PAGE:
Thursday 14 December 2017

There was a rare glimpse of a Song Thrush in the Rose Garden. They have become sadly few in the park, largely as a result of habitat destruction by insensitive gardening.

Another bird seldom seen is the male Little Owl of the pair near the Henry Moore sculpture. He is usually in one of several trees to the north of the lime tree where his mate has her nest hole, impossible to find unless he calls. Today there was a furious shriek as he was attacked by a Magpie and flew to another tree. Soon the Magpie followed him and chased him along Buck Hill into the distance.

His mate was in her usual place, undisturbed.

The female owl at the Albert Memorial was peacefully sunbathing in her hole.

The Great Tits ...

... and Blue Tits ...

... coming out to feed in the leaf yard were joined by a Nuthatch.

Until a few weeks ago you seldom saw a Black-Headed Gull in the Dell. It's a bit away from the lake and they had no reason to go there. One day three happened to visit it, and must have seen someone feeding the Feral Pigeons. They saw their chance, and now gulls are all over the place.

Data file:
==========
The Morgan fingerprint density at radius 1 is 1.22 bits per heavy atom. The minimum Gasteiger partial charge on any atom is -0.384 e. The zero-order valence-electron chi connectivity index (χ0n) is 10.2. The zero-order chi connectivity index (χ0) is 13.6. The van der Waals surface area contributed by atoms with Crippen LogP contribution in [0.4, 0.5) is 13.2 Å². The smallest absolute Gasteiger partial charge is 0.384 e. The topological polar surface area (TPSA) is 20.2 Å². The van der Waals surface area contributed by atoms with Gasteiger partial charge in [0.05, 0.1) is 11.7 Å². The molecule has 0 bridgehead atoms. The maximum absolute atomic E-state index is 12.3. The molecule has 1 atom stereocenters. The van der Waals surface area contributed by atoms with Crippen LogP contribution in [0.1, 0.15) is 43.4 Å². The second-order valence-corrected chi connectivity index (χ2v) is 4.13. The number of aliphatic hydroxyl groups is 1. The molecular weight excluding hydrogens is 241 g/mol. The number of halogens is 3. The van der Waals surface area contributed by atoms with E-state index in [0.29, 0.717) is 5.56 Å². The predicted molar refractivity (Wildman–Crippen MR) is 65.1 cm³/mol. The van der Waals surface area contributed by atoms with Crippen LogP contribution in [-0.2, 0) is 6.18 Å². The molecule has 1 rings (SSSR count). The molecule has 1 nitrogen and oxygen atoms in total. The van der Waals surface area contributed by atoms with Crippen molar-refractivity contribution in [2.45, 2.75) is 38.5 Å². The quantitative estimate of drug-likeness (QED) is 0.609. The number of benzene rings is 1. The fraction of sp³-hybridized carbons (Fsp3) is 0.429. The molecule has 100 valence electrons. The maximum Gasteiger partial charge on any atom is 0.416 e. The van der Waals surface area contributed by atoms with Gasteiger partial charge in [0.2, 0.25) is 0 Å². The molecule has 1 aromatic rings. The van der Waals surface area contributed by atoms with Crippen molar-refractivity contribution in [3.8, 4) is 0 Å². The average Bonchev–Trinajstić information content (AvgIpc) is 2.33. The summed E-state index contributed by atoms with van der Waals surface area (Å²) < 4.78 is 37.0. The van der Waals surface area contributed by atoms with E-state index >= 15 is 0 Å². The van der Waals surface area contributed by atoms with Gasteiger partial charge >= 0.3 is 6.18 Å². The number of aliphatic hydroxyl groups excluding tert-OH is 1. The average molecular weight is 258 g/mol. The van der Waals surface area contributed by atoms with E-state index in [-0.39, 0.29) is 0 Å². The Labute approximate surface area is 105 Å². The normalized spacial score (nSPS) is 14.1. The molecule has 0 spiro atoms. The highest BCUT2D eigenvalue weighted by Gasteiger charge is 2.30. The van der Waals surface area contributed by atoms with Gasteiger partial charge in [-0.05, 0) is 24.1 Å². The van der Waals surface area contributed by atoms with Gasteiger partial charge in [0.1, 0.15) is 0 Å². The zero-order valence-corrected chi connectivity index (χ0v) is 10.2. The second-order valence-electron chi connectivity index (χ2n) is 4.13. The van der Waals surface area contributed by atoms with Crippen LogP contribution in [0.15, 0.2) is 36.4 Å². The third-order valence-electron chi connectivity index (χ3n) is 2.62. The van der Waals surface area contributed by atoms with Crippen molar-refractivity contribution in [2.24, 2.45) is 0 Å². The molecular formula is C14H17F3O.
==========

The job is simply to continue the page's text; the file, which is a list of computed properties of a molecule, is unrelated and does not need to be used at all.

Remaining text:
The second pigeon-killing Lesser Black-Backed Gull had not caught a Feral Pigeon. When he saw someone feeding Black-Headed Gulls, he waded in, scattering them ...

... and won a bit of cheap sliced bread, a poor substitute for fresh pigeon.

A Moorhen walked along the chain between the posts at the bridge. They are amazingly sure-footed, with their long prehensile toes. They clearly enjoy climbing and balancing.

A Mute Swan started preening while facing downwind, and got rather ruffled.

A male Tufted Duck probed the submerged concrete edge of the Serpentine for food. They are omnivorous, and there are snails and other small invertebrates to find here.

A close-up of a female Shoveller shows the remarkable bristles inside the upper part of her bill. These filter little creatures out of the water as they shovel, which are then wiped off with a large tongue.


  1. The shoveller's bristles are a little creepy. From a distance they look like rows of tiny slender teeth.

    The Mute Swan seems ready to star in the Seven Year Itch! Only a subway grate is needed.

    1. I find its huge lolling pink tongue a bit worrying. But it's an essential part of its peculiar feeding process. I wonder how Blue Whales get the plankton out of their filters.